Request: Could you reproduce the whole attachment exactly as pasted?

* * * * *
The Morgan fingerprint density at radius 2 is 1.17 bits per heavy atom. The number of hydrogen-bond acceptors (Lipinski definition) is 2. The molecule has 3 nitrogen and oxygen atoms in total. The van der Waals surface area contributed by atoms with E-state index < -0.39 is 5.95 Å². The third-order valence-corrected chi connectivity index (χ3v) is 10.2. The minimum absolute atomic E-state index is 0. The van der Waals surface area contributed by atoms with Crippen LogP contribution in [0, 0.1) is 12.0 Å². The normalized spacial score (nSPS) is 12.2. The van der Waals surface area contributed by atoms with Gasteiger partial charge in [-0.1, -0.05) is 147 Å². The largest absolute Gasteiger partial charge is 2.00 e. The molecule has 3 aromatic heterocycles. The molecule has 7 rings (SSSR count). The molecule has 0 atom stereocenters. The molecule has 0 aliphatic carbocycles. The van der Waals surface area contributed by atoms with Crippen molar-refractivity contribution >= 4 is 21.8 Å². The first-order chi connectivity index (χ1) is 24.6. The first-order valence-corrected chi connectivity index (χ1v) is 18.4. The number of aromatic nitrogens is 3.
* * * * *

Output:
The Morgan fingerprint density at radius 2 is 1.17 bits per heavy atom. The number of hydrogen-bond acceptors (Lipinski definition) is 2. The molecule has 3 nitrogen and oxygen atoms in total. The van der Waals surface area contributed by atoms with E-state index < -0.39 is 5.95 Å². The third-order valence-corrected chi connectivity index (χ3v) is 10.2. The minimum absolute atomic E-state index is 0. The van der Waals surface area contributed by atoms with Crippen LogP contribution in [0, 0.1) is 12.0 Å². The normalized spacial score (nSPS) is 12.2. The van der Waals surface area contributed by atoms with Gasteiger partial charge in [-0.1, -0.05) is 147 Å². The largest absolute Gasteiger partial charge is 2.00 e. The molecule has 3 aromatic heterocycles. The molecule has 7 rings (SSSR count). The molecule has 0 atom stereocenters. The molecule has 0 aliphatic carbocycles. The van der Waals surface area contributed by atoms with Crippen molar-refractivity contribution >= 4 is 21.8 Å². The first-order chi connectivity index (χ1) is 24.6. The first-order valence-corrected chi connectivity index (χ1v) is 18.4. The number of aromatic nitrogens is 3.